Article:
- Nerello Mascalese, which is named after the Mascali area in Catania where the grape is thought to have originated. It is grown mainly on the northeastern side of Sicily and is thought to be superior in quality to the Nerello Cappuccio. While it can be used for blending, the grape is often made into varietal wine. The grape is believed to be an offspring of the Calabrian wine grape Mantonico bianco.
- Nerello Cappuccio It is widely used in the Etna Rosso DOC as a blending grape that adds color and alcohol to the wine. It is one of the three grapes used to make the wine Corvo Rosso.
"The late-ripening indigenous Nerello Mascalese and Nerello Capuccio yield wines of notable aromatic complexity, with finessed tannins and a weightless quality that recalls Pinot Noir and Nebbiolo. Many of the best sites are still planted to old vines that proved to be resistant to phylloxera, which contributes to the wines’ complexity." Michael Skurnik Wines
An Italian study published in 2008 using DNA typing showed a close genetic relationship between Sangiovese on the one hand and ten other Italian grape varieties on the other hand, including Nerello. It is therefore likely that Nerello is a crossing of Sangiovese and another, so far unidentified, grape variety.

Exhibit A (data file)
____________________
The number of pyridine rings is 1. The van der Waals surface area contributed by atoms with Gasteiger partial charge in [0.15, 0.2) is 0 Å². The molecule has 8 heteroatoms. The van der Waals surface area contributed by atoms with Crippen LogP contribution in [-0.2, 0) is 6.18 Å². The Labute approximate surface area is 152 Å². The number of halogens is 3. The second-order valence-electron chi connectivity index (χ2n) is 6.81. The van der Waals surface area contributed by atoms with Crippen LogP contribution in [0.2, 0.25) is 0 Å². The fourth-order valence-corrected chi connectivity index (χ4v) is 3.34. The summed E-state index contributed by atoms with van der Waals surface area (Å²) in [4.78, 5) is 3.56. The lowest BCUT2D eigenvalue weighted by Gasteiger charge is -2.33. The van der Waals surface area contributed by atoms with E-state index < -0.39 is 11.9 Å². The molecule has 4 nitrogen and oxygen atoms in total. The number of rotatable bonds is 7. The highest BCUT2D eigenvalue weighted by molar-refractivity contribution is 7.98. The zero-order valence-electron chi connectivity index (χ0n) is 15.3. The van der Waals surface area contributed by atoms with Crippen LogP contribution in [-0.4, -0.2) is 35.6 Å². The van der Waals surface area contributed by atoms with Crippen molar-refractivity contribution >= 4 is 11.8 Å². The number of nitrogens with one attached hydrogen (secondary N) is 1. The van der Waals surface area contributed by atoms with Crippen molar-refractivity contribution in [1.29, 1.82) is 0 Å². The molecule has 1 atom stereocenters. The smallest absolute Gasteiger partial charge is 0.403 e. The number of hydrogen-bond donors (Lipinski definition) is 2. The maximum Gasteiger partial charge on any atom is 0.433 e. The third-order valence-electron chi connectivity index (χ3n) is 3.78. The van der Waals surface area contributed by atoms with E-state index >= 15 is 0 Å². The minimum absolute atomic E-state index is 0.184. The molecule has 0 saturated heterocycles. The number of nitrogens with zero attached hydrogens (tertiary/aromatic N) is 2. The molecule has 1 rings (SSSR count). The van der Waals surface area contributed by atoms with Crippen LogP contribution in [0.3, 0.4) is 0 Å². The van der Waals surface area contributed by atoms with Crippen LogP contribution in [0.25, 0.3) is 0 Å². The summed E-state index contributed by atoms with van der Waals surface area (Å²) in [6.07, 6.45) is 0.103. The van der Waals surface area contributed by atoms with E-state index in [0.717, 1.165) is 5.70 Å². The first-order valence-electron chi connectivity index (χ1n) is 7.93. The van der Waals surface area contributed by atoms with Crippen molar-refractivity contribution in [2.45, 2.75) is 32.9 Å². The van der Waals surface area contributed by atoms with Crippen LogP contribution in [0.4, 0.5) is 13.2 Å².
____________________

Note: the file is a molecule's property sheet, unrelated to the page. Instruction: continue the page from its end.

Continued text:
- J. Robinson Vines, Grapes & Wines pg 213 Mitchell Beazley 1986 ISBN 1-85732-999-6
- J. Robinson, J. Harding and J. Vouillamoz Wine Grapes - A complete guide to 1,368 vine varieties, including their origins and flavours pgs 593-594 Allen Lane 2012 ISBN 978-1-846-14446-2
- ‘Sangiovese’ and ‘Garganega’ are two key varieties of the Italian grapevine assortment evolution, M. Crespan, A. Calò, S. Giannetto, A. Sparacio, P. Storchi and A. Costacurta, Vitis 47 (2), 97–104 (2008)
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